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Laodice of Cappadocia

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Subject: Classical Anatolia, Mithridates V of Pontus, Ariarathes VIII of Cappadocia, Nicomedes III of Bithynia, The Book of the City of Ladies
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Laodice of Cappadocia

Woodcut illustration of Berenice (or Laodice) of Cappadocia, wife of Ariarathes VI from an incunable German translation by Heinrich Steinhöwel of Giovanni Boccaccio's De mulieribus claris, printed by Johann Zainer at Ulm ca. 1474

Laodice of Cappadocia, also known as Laodice (Ancient Greek: Λαοδίκη Laodíkē; flourished 95 BC) was a Princess from the Kingdom of Pontus.

Contents

  • Early life 1
  • Queen consort 2
  • Regency 3
  • Later life 4
  • References 5
  • Sources 6

Early life

Laodice was a monarch of Persian and Greek Macedonian ancestry. She was the daughter; first born child of the Pontian Monarchs Laodice VI and Mithridates V Euergetes who reigned 150-120 BC.[1] Among her siblings, was King Mithridates VI Eupator Dionysius who reigned 120–63 BC. She was born and raised in the Kingdom of Pontus.

Between 130-126 BC, her paternal aunt the Pontian Princess; the Queen and Regent Nysa of Cappadocia had died. Nysa was the wife and later widower of the previous Cappadocian King Ariarathes V Eusebes Philopator.[2] Their son and youngest child Ariarathes VI Epiphanes Philopator, became sole ruler of Cappadocia.

Laodice’s father Mithridates V was aware of the turbulent political situation in Cappadocia, which ended in the death of his sister, Nysa.[3] In the mids 120’s BC, Mithridates V became interested in Cappadocia and wanted to expand Pontian foreign policy in the country.[4] Mithridates V decided to invade Cappadocia as a foreign country, in order control and overrun Cappadocia.[5]

Queen consort

Ariarathes VI, in order to beat off any Pontian invasion and to defeat his opponent, arranged with Mithridates V to marry Laodice.[6] There is a possibility that the invasion of Mithridates V was in fact friendly on behalf of Ariarathes VI to settle internal Cappadocian strife and help him to establish himself as a ruler. The marriage that occurred with Ariarathes VI and Laodice marked a cessation of hostilities between Cappadocia and Pontus.[7] Through this arranged marriage, Mithridates V was able to keep a close check on Ariarathes VI and thus through his daughter was able to control Cappadocia indirectly and Laodice could act presumably in her father’s interests.[8] Through marriage to her paternal cousin, Laodice became Queen of Cappadocia who wielded considerable power. Laodice bore Ariarathes VI one daughter and two sons: Nysa who married King Nicomedes III Euergetes of Bithynia; Ariarathes VII Philometor and Ariarathes VIII Epiphanes.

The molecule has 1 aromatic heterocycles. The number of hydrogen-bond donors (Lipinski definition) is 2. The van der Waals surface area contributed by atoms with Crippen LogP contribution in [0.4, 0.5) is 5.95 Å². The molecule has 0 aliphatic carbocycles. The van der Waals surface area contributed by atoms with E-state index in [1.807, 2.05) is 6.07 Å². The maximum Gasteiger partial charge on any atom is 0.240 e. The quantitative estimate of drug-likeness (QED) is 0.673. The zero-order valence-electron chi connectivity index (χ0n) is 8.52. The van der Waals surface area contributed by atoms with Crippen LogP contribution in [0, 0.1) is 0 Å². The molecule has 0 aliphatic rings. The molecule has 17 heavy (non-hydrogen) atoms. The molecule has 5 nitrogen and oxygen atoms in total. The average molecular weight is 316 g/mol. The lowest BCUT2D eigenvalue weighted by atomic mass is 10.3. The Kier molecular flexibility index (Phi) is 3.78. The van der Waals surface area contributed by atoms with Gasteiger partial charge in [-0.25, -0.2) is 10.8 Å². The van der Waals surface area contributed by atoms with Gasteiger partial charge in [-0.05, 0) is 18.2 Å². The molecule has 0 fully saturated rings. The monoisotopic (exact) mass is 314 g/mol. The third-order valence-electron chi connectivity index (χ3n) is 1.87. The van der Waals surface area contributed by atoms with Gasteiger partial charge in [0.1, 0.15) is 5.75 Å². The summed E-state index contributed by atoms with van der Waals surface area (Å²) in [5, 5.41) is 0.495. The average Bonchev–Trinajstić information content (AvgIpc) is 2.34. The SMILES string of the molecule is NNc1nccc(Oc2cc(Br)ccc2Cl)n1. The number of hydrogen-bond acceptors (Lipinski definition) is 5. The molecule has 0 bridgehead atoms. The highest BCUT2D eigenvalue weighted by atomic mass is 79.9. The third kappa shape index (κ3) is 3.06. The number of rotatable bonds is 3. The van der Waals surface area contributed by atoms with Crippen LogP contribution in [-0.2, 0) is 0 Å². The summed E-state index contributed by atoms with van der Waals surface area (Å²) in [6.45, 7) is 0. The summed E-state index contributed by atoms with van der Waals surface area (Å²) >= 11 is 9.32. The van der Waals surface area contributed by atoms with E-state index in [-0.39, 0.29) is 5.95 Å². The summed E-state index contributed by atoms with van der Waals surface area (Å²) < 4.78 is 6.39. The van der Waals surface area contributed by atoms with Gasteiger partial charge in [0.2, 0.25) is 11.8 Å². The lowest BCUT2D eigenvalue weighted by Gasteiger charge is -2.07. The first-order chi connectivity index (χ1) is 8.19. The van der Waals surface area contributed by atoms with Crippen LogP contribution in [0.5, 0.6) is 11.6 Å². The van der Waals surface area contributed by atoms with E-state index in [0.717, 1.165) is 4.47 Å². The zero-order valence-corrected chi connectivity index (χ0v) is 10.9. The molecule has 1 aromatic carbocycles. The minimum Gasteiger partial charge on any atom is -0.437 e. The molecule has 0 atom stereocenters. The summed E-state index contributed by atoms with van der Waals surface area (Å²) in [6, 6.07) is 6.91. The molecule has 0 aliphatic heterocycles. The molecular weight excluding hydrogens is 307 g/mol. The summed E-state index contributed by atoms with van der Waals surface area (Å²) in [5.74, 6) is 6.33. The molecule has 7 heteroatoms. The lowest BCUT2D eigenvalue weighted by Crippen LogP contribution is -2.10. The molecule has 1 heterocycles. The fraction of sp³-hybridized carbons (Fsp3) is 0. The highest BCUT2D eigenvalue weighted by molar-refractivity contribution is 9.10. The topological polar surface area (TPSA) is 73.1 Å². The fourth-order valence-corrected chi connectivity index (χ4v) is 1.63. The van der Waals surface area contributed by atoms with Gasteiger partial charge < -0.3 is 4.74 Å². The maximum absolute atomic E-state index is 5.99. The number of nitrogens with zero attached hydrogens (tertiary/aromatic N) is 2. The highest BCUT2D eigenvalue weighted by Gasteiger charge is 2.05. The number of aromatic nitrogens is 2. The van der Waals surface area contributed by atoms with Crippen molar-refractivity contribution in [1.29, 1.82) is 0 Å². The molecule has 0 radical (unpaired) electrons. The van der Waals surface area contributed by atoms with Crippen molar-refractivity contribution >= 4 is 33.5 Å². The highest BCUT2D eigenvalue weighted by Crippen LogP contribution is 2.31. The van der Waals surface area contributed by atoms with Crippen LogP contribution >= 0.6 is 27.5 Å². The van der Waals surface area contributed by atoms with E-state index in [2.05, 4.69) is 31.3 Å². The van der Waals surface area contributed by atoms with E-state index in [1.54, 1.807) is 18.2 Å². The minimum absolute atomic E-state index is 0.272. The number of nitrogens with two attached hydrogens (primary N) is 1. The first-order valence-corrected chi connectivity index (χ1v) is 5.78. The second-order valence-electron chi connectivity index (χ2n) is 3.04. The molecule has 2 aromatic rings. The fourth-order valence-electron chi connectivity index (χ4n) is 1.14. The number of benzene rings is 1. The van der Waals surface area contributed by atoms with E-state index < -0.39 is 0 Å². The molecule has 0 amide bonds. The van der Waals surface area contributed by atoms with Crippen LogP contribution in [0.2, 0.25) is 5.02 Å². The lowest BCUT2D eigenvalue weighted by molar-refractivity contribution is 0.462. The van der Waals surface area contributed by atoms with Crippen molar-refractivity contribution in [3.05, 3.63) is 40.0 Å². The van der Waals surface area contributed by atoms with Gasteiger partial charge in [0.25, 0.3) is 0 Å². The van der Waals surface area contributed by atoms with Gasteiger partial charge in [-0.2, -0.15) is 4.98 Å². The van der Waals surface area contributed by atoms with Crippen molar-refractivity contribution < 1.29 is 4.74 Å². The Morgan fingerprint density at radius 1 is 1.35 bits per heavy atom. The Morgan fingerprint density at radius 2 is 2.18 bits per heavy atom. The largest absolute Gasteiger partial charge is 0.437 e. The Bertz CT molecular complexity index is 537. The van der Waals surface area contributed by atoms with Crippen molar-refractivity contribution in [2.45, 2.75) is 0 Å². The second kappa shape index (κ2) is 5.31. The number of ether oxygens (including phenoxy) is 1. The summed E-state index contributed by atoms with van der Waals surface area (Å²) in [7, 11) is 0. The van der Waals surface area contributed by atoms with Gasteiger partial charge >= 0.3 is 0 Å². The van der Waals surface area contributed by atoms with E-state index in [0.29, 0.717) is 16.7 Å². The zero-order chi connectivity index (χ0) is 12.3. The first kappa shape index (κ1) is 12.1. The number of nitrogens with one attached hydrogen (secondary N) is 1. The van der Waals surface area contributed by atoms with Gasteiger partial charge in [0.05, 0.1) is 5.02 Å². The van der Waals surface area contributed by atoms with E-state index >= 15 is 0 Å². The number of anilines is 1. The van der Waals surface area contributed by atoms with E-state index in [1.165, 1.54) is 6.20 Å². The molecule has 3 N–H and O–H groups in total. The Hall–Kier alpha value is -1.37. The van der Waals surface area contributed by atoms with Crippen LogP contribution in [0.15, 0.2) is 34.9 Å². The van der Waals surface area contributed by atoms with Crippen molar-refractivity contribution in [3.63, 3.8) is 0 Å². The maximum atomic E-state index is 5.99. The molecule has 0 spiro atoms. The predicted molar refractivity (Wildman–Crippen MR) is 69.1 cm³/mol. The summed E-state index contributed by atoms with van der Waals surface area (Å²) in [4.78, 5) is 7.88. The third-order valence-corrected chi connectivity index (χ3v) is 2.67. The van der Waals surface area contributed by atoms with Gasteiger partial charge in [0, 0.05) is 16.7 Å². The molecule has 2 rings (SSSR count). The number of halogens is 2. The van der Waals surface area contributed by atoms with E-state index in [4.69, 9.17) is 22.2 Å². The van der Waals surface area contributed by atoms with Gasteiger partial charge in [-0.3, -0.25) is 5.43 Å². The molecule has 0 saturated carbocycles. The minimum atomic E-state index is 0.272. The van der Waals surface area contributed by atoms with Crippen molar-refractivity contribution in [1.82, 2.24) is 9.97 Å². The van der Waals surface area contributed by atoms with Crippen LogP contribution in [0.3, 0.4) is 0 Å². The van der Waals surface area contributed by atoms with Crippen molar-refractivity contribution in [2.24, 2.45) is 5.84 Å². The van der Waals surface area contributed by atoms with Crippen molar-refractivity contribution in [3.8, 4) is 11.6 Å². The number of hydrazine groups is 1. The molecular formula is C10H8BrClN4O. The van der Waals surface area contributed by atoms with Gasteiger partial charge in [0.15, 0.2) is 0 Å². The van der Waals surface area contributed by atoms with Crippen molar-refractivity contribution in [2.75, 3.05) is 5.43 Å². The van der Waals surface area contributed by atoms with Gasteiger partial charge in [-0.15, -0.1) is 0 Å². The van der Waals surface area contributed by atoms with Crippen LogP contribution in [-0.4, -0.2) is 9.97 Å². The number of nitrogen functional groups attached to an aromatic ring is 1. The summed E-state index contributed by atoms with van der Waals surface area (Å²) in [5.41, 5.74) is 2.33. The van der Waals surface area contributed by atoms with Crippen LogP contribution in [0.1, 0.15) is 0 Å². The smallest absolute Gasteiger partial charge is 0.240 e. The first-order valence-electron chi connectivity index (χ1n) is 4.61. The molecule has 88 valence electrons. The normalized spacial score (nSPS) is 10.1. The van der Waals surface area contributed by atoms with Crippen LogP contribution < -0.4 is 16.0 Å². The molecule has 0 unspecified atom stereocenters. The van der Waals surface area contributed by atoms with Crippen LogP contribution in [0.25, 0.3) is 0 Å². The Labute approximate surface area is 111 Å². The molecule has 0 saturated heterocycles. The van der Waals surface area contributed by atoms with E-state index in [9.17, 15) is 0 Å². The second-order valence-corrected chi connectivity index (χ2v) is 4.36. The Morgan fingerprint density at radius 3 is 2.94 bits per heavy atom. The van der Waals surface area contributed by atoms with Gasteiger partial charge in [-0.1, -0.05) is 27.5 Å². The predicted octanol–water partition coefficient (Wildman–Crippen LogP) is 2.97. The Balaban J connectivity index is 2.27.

Mithridates V had died in 120 BC and her first brother Mithridates VI had succeeded their father as King of Pontus. Ten years later Laodice may have found it much harder to exert control over Ariarathes VI. There could be a possibility that the Pontian political influence in Cappadocian affairs may have declined, as Ariarathes VI became independent minded and began to assert himself. .[9]

A Greek nobleman called Gordius of Cappadocia was a member of the court of Laodice and Ariarathes VI, who was a good friend to Mithridates VI.[10] Laodice’s brother had continued the Pontian foreign policy in Cappadocia where their father had left off. Mithridates VI had plotted with Gordius to assassinate Ariarathes VI between 116 BC-111 BC. When Mithridates VI and Gordius successful assassinated Ariarathes VI, there is a possibility Laodice wasn’t involved in the murder of Ariarathes VI.